Throughout his long career, Earnhardt captured 26 race wins, two being the elusive Daytona 500 in 2004 and 2014. Due to the legendary status of his father, he never quite lived up to the level many placed on the Earnhardt family name. His win total is roughly a third of his father's and has not won a championship. Best career points finish for Earnahrdt was third in 2003, and finished fifth three times (2004, 2006, 2013). Starting in 603 total races, he has finished in the top 10 in nearly half of those races, 253 times.

Despite the lack of a championship, he was named NASCAR's most popular driver 14 times, trailing only Bill Elliott who won that honor 16 seasons. 

RELATED: EARNHARDT FORCED TO RACE IN EAGLES-THEMED CAR

At the end of 2017, Earnhardt's contract with Hendrick Motorsports was set to expire after 10 seasons with NASCAR's most successful team. Prior to his tenure with Hendrick, he was a part of Dale Earnhardt Inc. for eight years where he won 17 of his total 26 race wins. 

Currently, Earnhardt is 24th in the NASCAR standings, 50 points behind the cut-off for the final playoff spot. There are still 18 races remaining in the season for him to make up the ground with some of his best tracks still on the docket. In addition, a win would boost Earnhardt up into a playoff spot due to NASCAR's playoff system. 

With Earnhardt Jr. retiring, there will be one Earnhardt remaining in the Monster Energy Cup Series to carry the family name. Grandson of Dale Earnhardt Sr., and nephew of Jr., Jeffery Earnhardt is a regular in the series. 

Hendrick Motorsports announced in their release that they will not name a replacement for Earnhardt Jr. just yet. During his 18-race absence in 2016, he was replaced by a young prospect, Alex Bowman and four-time series champion Jeff Gordon.

It is anticipated either Bowman or 19-year-old William Byron, who Rick Hendrick signed to an Xfinity Series contract last season, will take his place. 

As a lifetime fan of the Washington football team, Earnhardt has been known to put his opinion of the team out there.

He was not happy with how the team handled Scot McCloughan situation, and publicly voiced his support of Kirk Cousins

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One significant stat that separates Christian McCaffery from Dalvin Cook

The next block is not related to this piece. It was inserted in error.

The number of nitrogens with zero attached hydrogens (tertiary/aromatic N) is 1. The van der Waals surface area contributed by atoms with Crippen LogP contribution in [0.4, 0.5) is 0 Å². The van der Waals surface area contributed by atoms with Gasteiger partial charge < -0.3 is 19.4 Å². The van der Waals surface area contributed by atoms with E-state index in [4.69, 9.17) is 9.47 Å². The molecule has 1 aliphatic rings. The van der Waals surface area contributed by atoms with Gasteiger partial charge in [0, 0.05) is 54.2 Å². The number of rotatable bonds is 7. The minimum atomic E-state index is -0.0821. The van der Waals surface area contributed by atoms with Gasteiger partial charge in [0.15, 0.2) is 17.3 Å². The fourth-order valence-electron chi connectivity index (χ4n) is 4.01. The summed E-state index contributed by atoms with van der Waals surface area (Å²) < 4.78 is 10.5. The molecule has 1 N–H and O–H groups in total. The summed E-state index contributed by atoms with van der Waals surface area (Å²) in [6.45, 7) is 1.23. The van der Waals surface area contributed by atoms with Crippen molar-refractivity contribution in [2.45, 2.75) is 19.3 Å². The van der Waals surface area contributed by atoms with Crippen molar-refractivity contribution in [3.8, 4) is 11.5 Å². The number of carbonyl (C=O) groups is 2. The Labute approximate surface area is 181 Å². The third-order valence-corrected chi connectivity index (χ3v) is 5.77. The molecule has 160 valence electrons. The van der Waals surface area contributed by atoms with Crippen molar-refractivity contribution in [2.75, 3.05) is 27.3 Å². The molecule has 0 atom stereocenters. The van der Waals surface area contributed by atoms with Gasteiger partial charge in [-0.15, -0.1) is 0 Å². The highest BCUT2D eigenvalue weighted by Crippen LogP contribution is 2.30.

One significant stat that separates Christian McCaffery from Dalvin Cook

Football coaches hate fumbles, and Jay Gruden is no different. Remember that Matt Jones had established himself as the Redskins lead running back despite persistent fumbling issues his first two years in the NFL. That was until a goal line fumble Week 7 in Detroit. Jones never played again in 2016. 

Fast forward to Thursday night's NFL Draft, and the buzz surrounding the Redskins interest in Florida State running back Dalvin Cook and Stanford running back Christian McCaffrey could all boil down to fumbles.

Both Cook and McCaffrey visited Redskins Park, and both players possess the speed and game-breaking ability that could deliver big returns to the Washington offense. Since the NFL Combine, McCaffrey has emerged as the higher draft pick.

Their college statistics are fairly similar. Both players went for more than 5,000 total yards in three college seasons. The size is similar too, Cook gets listed at 6-foot, 209 lbs., while McCaffrey gets listed at 5-foot-11 and 203 lbs.

One area that's quite different: Fumbles. 

An average NFL running back fumbles once every 100 carries. Rich Tandler researched an incredible stat about the two players:

  • McCaffrey averages one fumble every 243 carries.
  • Cook averages one fumble every 63 carries. 

The difference is staggering. And it could be enough to keep the 'Skins away from Cook at 17.

<<<LOOKING AT REDSKINS DRAFT PROSPECTS>>>